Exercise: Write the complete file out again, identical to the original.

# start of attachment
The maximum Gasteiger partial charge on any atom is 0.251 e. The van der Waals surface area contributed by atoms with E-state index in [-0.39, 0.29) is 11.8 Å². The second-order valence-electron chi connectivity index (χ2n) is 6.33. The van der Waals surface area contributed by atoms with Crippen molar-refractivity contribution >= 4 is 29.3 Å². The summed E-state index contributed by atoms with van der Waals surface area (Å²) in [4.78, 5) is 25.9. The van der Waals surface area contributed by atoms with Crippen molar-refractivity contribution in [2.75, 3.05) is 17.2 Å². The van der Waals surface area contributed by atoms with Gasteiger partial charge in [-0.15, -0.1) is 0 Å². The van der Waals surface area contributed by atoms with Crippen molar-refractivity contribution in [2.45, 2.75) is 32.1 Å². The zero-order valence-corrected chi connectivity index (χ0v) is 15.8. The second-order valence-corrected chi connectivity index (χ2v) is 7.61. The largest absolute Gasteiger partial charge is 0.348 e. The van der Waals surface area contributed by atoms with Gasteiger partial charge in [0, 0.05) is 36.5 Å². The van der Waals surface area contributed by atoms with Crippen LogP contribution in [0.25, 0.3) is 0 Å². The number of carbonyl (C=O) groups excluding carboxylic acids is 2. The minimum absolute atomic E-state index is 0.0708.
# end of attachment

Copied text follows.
The maximum Gasteiger partial charge on any atom is 0.251 e. The van der Waals surface area contributed by atoms with E-state index in [-0.39, 0.29) is 11.8 Å². The second-order valence-electron chi connectivity index (χ2n) is 6.33. The van der Waals surface area contributed by atoms with Crippen molar-refractivity contribution >= 4 is 29.3 Å². The summed E-state index contributed by atoms with van der Waals surface area (Å²) in [4.78, 5) is 25.9. The van der Waals surface area contributed by atoms with Crippen molar-refractivity contribution in [2.75, 3.05) is 17.2 Å². The van der Waals surface area contributed by atoms with Gasteiger partial charge in [-0.15, -0.1) is 0 Å². The van der Waals surface area contributed by atoms with Crippen molar-refractivity contribution in [2.45, 2.75) is 32.1 Å². The zero-order valence-corrected chi connectivity index (χ0v) is 15.8. The second-order valence-corrected chi connectivity index (χ2v) is 7.61. The largest absolute Gasteiger partial charge is 0.348 e. The van der Waals surface area contributed by atoms with Gasteiger partial charge in [0, 0.05) is 36.5 Å². The van der Waals surface area contributed by atoms with Crippen LogP contribution in [0.25, 0.3) is 0 Å². The number of carbonyl (C=O) groups excluding carboxylic acids is 2. The minimum absolute atomic E-state index is 0.0708.